Don’t scare opponent out of his bluff range
In January, during the 2016 Aussie Millions main event, a tournament that attracted 732 players and had a prize pool of $5.1 million, I witnessed an interesting hand between Dylan Honeyman and Adam Reynolds — one that served as an excellent example of why you don’t want to scare away an opponent when holding a big hand.
The hand took place in Level 26 ( blinds of 6,000-12,000 and an ante of 2,000) with just 40 players remaining. Honeyman looked down at the Ks Kh and raised to 26,000 from middle position. Reynolds reraised to 66,000 from the button with the Qs Qh. After the players in the blinds got out of the way, Dylan Honeyman’s hand: Honeyman called, and the flop came down 6s 10s Jc.
Honeyman checked, Reynolds made a continuation bet of 78,000, and Honeyman check-raised all in. Reynolds called and was eliminated from the tournament after the Ad peeled off on the turn, followed by the Jd on the river.
With that, Honeyman chipped up to 1 million and went on to finish fifth in the tournament for $238,023.
This may have seemed like a standard hand, but I Adam Reynolds’ hand: was slightly puzzled by one aspect of it: Why didn’t Honeyman four-bet preflop? He held the secondbest starting hand in poker and was out of position — a big disadvantage — so it seemed like a spot where he’d want to get as many chips into the pot as possible. I decided to ask him about this during a break, and he had a great reason for not doing so.
“I wanted to keep all of his bluffs in preflop,” Honeyman said. “He was three- Flop: betting me on the button. He looked like he was a competent player. I didn’t really know the guy, but I thought he could have some bluffs in there, and I wanted to make sure he kept those.”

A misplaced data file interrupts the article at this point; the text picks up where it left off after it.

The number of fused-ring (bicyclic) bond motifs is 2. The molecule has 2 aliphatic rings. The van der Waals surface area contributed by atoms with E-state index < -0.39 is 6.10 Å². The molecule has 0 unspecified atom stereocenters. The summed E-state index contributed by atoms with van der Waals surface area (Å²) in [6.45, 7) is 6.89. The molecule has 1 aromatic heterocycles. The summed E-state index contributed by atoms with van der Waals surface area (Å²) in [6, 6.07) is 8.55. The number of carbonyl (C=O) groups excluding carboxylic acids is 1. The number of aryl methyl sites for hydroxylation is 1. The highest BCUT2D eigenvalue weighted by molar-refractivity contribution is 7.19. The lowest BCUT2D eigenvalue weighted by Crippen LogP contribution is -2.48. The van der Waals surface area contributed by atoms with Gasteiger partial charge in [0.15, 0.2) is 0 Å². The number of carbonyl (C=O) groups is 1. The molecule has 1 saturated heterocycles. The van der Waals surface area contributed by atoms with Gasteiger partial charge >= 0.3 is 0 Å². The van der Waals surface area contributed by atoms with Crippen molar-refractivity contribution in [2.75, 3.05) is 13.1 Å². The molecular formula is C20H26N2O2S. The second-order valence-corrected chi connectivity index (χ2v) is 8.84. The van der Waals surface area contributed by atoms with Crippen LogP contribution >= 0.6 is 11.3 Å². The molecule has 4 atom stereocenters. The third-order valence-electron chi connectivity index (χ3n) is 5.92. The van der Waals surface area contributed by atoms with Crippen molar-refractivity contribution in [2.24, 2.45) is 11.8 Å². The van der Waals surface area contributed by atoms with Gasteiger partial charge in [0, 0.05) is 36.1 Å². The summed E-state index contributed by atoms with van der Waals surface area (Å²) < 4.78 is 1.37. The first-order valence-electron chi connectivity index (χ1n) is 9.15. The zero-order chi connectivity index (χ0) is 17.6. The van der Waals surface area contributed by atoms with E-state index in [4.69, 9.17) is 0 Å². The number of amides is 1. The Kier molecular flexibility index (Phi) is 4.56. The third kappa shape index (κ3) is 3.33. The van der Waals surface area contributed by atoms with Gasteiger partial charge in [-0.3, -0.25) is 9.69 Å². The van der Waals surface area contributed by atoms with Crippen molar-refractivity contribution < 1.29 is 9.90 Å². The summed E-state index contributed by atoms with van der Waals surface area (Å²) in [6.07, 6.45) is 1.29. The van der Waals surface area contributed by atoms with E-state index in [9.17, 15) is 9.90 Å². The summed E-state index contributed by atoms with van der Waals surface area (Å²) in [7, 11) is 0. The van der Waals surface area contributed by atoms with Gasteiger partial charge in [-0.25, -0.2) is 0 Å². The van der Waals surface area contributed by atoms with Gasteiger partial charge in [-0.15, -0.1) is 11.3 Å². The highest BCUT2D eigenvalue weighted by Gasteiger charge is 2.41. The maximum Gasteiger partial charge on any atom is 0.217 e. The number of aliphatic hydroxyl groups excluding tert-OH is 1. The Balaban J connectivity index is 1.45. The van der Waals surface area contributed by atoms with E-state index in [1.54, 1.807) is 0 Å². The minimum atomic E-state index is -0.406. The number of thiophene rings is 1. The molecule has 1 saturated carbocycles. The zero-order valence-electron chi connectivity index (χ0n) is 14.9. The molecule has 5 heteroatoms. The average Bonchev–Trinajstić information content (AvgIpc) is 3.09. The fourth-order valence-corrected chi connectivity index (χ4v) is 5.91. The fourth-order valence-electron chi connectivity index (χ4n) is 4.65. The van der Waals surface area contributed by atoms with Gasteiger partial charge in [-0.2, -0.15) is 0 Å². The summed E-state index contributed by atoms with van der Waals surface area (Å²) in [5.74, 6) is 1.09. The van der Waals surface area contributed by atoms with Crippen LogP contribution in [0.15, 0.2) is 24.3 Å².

In other words, Honeyman felt Reynolds could simply be playing in position with any weak hand, or what we might call his “bluff range.” If Honeyman four-bet preflop, he’d likely scare away such hands.
“I didn’t want to shove or four-bet,” Honeyman said. “I wanted to get his continuation bet as well. The stack sizes were perfect for me to shove over the (continuation) bet. Hopefully there’s no ace on the flop and it’s all good.”
Honeyman recognized that if he just called and checked the flop, Reynolds would likely fire out a continuation bet, regardless of whether he actually made a hand. If by chance Reynolds was bluffing, Honeyman’s course of action would have at least won him another bet, which he’d have missed out on had he four-bet preflop.
Of course, we know that Reynolds held pocket queens, so even if Honeyman had four-bet preflop, chances are the outcome would have been the same. However, an opponent will often have a much weaker holding in this sort of situation, so when you have a quality hand like pocket kings, try to think of ways to maximize the value of your hand, and don’t just automatically pour all of your chips into the pot.